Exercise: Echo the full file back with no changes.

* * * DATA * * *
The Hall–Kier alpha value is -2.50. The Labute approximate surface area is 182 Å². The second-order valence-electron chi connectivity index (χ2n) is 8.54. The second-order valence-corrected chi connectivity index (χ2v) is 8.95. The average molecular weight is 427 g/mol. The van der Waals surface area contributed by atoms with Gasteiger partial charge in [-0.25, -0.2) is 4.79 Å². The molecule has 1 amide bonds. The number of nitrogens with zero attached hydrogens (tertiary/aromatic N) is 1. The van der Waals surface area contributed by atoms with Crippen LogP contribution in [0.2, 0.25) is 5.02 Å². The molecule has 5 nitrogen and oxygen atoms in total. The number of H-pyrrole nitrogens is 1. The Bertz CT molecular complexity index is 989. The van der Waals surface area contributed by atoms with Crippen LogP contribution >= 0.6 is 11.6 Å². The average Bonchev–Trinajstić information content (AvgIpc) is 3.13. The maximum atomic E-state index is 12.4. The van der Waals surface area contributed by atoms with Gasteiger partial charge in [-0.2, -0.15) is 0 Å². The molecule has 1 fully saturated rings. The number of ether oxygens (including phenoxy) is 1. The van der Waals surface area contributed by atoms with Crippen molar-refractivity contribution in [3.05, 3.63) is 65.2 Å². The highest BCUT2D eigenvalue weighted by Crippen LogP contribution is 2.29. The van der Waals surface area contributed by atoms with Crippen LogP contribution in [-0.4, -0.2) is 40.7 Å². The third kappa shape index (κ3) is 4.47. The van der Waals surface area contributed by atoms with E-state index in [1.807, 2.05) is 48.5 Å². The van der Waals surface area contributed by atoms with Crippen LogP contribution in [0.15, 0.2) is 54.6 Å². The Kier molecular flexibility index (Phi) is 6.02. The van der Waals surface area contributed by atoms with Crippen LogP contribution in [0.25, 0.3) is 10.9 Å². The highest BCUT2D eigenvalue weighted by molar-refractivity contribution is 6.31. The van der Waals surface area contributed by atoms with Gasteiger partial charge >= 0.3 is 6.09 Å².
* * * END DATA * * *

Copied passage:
The Hall–Kier alpha value is -2.50. The Labute approximate surface area is 182 Å². The second-order valence-electron chi connectivity index (χ2n) is 8.54. The second-order valence-corrected chi connectivity index (χ2v) is 8.95. The average molecular weight is 427 g/mol. The van der Waals surface area contributed by atoms with Gasteiger partial charge in [-0.25, -0.2) is 4.79 Å². The molecule has 1 amide bonds. The number of nitrogens with zero attached hydrogens (tertiary/aromatic N) is 1. The van der Waals surface area contributed by atoms with Crippen LogP contribution in [0.2, 0.25) is 5.02 Å². The molecule has 5 nitrogen and oxygen atoms in total. The number of H-pyrrole nitrogens is 1. The Bertz CT molecular complexity index is 989. The van der Waals surface area contributed by atoms with Crippen LogP contribution >= 0.6 is 11.6 Å². The average Bonchev–Trinajstić information content (AvgIpc) is 3.13. The maximum atomic E-state index is 12.4. The van der Waals surface area contributed by atoms with Gasteiger partial charge in [-0.2, -0.15) is 0 Å². The molecule has 1 fully saturated rings. The number of ether oxygens (including phenoxy) is 1. The van der Waals surface area contributed by atoms with Crippen molar-refractivity contribution in [3.05, 3.63) is 65.2 Å². The highest BCUT2D eigenvalue weighted by Crippen LogP contribution is 2.29. The van der Waals surface area contributed by atoms with Crippen LogP contribution in [-0.4, -0.2) is 40.7 Å². The third kappa shape index (κ3) is 4.47. The van der Waals surface area contributed by atoms with E-state index in [1.807, 2.05) is 48.5 Å². The van der Waals surface area contributed by atoms with Crippen LogP contribution in [0.15, 0.2) is 54.6 Å². The Kier molecular flexibility index (Phi) is 6.02. The van der Waals surface area contributed by atoms with Crippen LogP contribution in [0.25, 0.3) is 10.9 Å². The highest BCUT2D eigenvalue weighted by molar-refractivity contribution is 6.31. The van der Waals surface area contributed by atoms with Gasteiger partial charge >= 0.3 is 6.09 Å².